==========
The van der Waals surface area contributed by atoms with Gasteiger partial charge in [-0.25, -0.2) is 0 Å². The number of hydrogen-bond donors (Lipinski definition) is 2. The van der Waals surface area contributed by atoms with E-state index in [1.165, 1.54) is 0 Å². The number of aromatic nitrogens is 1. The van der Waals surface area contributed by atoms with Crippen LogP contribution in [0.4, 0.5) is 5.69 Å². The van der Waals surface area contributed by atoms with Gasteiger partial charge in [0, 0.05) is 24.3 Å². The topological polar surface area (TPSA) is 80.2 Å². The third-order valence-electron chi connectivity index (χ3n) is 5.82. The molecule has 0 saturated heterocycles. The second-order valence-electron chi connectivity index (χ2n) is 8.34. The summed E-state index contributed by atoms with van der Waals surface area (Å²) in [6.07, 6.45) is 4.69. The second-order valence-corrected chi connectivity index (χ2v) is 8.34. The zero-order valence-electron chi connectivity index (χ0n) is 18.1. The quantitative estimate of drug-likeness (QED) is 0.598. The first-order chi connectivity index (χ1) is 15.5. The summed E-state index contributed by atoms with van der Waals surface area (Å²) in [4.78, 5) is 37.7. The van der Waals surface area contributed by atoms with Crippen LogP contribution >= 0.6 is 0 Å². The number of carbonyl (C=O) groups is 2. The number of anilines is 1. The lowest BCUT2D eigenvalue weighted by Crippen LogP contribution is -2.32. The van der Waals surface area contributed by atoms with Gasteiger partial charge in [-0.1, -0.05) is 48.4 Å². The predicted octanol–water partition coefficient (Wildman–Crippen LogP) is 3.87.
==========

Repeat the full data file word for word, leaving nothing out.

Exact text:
The van der Waals surface area contributed by atoms with Gasteiger partial charge in [-0.25, -0.2) is 0 Å². The number of hydrogen-bond donors (Lipinski definition) is 2. The van der Waals surface area contributed by atoms with E-state index in [1.165, 1.54) is 0 Å². The number of aromatic nitrogens is 1. The van der Waals surface area contributed by atoms with Crippen LogP contribution in [0.4, 0.5) is 5.69 Å². The van der Waals surface area contributed by atoms with Gasteiger partial charge in [0, 0.05) is 24.3 Å². The topological polar surface area (TPSA) is 80.2 Å². The third-order valence-electron chi connectivity index (χ3n) is 5.82. The molecule has 0 saturated heterocycles. The second-order valence-electron chi connectivity index (χ2n) is 8.34. The summed E-state index contributed by atoms with van der Waals surface area (Å²) in [6.07, 6.45) is 4.69. The second-order valence-corrected chi connectivity index (χ2v) is 8.34. The zero-order valence-electron chi connectivity index (χ0n) is 18.1. The quantitative estimate of drug-likeness (QED) is 0.598. The first-order chi connectivity index (χ1) is 15.5. The summed E-state index contributed by atoms with van der Waals surface area (Å²) in [4.78, 5) is 37.7. The van der Waals surface area contributed by atoms with Crippen LogP contribution >= 0.6 is 0 Å². The number of carbonyl (C=O) groups is 2. The number of anilines is 1. The lowest BCUT2D eigenvalue weighted by Crippen LogP contribution is -2.32. The van der Waals surface area contributed by atoms with Gasteiger partial charge in [-0.1, -0.05) is 48.4 Å². The predicted octanol–water partition coefficient (Wildman–Crippen LogP) is 3.87.